The Mother Tongue in Phèdre and Frankenstein

Elissa Marder

in The Mother in the Age of Mechanical Reproduction

Published by Fordham University Press

Published in print February 2012 | ISBN: 9780823240555
Published online May 2012 | e-ISBN: 9780823240593 | DOI:
The Mother Tongue in Phèdre and Frankenstein

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This chapter examines how, in two very different literary texts, Jean Racine's Phèdre and Mary Shelley's Frankenstein, birth is depicted as monstrous, and the mother is associated with errancy and exile. Both texts are haunted by a conception of language that comes from the mother and which expresses itself as a foreign language that transmits an unspeakable desire. The reading of Phèdre focuses on Phèdre's maternal legacy as the monstrous source of speech itself. This mother tongue transmits the unspeakable and unresolved crimes of history, and transforms and translates them into the contaminating language of transgressive desire in which the drama of the play unfolds. Although Frankenstein can be read as an attempt to efface the figure of the mother altogether, that figure returns, strangely, through the multiple inscriptions of translation and foreign languages throughout the text. The chapter concludes by observing that, in Frankenstein, the very transmission of the narrative of the novel is impossible, as the monster only speaks French, and Walton only understands English. The novel's narrative ultimately emerges as a monstrous child, written in a foreign tongue, that takes nine months to tell.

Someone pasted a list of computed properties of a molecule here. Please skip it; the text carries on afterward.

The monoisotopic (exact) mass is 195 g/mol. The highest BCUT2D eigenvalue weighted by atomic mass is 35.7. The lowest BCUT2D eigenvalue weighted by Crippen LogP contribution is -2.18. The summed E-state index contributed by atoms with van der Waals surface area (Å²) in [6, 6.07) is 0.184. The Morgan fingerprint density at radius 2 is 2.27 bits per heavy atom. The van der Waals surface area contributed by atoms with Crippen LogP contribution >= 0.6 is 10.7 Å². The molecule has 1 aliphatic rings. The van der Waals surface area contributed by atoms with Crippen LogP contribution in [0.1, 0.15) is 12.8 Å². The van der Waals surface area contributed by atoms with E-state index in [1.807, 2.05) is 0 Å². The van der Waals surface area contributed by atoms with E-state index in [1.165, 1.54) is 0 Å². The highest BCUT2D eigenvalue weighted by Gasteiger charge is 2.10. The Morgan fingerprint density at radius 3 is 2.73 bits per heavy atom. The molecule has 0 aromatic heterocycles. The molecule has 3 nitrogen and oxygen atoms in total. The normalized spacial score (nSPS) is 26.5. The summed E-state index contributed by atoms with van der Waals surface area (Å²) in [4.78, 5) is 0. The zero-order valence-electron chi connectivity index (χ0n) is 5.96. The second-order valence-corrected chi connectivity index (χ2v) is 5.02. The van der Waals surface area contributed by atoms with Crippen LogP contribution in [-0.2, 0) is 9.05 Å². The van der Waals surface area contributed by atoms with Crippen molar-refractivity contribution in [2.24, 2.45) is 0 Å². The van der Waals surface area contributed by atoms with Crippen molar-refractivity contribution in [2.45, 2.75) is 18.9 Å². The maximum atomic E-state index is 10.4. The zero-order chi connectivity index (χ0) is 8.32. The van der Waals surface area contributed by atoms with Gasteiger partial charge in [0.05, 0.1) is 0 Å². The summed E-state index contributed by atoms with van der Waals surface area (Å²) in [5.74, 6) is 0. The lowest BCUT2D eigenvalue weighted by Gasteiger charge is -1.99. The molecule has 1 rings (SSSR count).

Keywords: Phèdre; Frankenstein; translation; monster; mother; labyrinth; mother tongue; desire

Chapter.  7138 words. 

Subjects: Literary Theory and Cultural Studies

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